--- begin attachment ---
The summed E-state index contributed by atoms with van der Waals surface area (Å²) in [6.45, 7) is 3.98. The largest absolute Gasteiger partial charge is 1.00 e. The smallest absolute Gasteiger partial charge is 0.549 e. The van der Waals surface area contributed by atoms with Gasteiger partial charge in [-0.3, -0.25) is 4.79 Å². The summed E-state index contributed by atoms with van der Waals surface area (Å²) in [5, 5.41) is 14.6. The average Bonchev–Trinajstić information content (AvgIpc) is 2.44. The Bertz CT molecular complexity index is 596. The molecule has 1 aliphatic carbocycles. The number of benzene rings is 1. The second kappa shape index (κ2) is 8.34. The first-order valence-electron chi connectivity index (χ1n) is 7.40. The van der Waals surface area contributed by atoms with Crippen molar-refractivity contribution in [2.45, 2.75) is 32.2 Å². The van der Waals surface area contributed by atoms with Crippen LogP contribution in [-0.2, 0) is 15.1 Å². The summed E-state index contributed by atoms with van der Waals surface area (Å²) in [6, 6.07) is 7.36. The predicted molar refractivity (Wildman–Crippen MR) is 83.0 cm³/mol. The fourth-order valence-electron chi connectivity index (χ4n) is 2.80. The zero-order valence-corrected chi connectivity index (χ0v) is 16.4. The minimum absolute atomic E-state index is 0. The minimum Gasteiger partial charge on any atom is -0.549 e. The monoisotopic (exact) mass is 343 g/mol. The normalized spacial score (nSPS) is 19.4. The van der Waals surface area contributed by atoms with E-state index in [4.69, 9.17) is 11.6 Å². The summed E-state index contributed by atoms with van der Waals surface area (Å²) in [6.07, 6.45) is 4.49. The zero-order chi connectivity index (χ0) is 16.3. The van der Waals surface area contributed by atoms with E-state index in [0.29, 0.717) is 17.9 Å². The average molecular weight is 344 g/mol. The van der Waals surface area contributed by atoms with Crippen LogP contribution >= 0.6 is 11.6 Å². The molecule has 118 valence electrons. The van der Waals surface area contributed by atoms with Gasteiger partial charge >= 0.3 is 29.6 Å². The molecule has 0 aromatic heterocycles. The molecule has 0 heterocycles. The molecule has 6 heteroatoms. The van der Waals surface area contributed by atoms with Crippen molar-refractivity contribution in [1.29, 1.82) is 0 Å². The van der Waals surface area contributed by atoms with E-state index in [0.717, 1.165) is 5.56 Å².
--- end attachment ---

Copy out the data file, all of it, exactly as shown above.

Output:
The summed E-state index contributed by atoms with van der Waals surface area (Å²) in [6.45, 7) is 3.98. The largest absolute Gasteiger partial charge is 1.00 e. The smallest absolute Gasteiger partial charge is 0.549 e. The van der Waals surface area contributed by atoms with Gasteiger partial charge in [-0.3, -0.25) is 4.79 Å². The summed E-state index contributed by atoms with van der Waals surface area (Å²) in [5, 5.41) is 14.6. The average Bonchev–Trinajstić information content (AvgIpc) is 2.44. The Bertz CT molecular complexity index is 596. The molecule has 1 aliphatic carbocycles. The number of benzene rings is 1. The second kappa shape index (κ2) is 8.34. The first-order valence-electron chi connectivity index (χ1n) is 7.40. The van der Waals surface area contributed by atoms with Crippen molar-refractivity contribution in [2.45, 2.75) is 32.2 Å². The van der Waals surface area contributed by atoms with Crippen LogP contribution in [-0.2, 0) is 15.1 Å². The summed E-state index contributed by atoms with van der Waals surface area (Å²) in [6, 6.07) is 7.36. The predicted molar refractivity (Wildman–Crippen MR) is 83.0 cm³/mol. The fourth-order valence-electron chi connectivity index (χ4n) is 2.80. The zero-order valence-corrected chi connectivity index (χ0v) is 16.4. The minimum absolute atomic E-state index is 0. The minimum Gasteiger partial charge on any atom is -0.549 e. The monoisotopic (exact) mass is 343 g/mol. The normalized spacial score (nSPS) is 19.4. The van der Waals surface area contributed by atoms with E-state index in [4.69, 9.17) is 11.6 Å². The summed E-state index contributed by atoms with van der Waals surface area (Å²) in [6.07, 6.45) is 4.49. The zero-order chi connectivity index (χ0) is 16.3. The van der Waals surface area contributed by atoms with E-state index in [0.29, 0.717) is 17.9 Å². The average molecular weight is 344 g/mol. The van der Waals surface area contributed by atoms with Crippen LogP contribution >= 0.6 is 11.6 Å². The molecule has 118 valence electrons. The van der Waals surface area contributed by atoms with Gasteiger partial charge >= 0.3 is 29.6 Å². The molecule has 0 aromatic heterocycles. The molecule has 0 heterocycles. The molecule has 6 heteroatoms. The van der Waals surface area contributed by atoms with Crippen molar-refractivity contribution in [1.29, 1.82) is 0 Å². The van der Waals surface area contributed by atoms with E-state index in [0.717, 1.165) is 5.56 Å².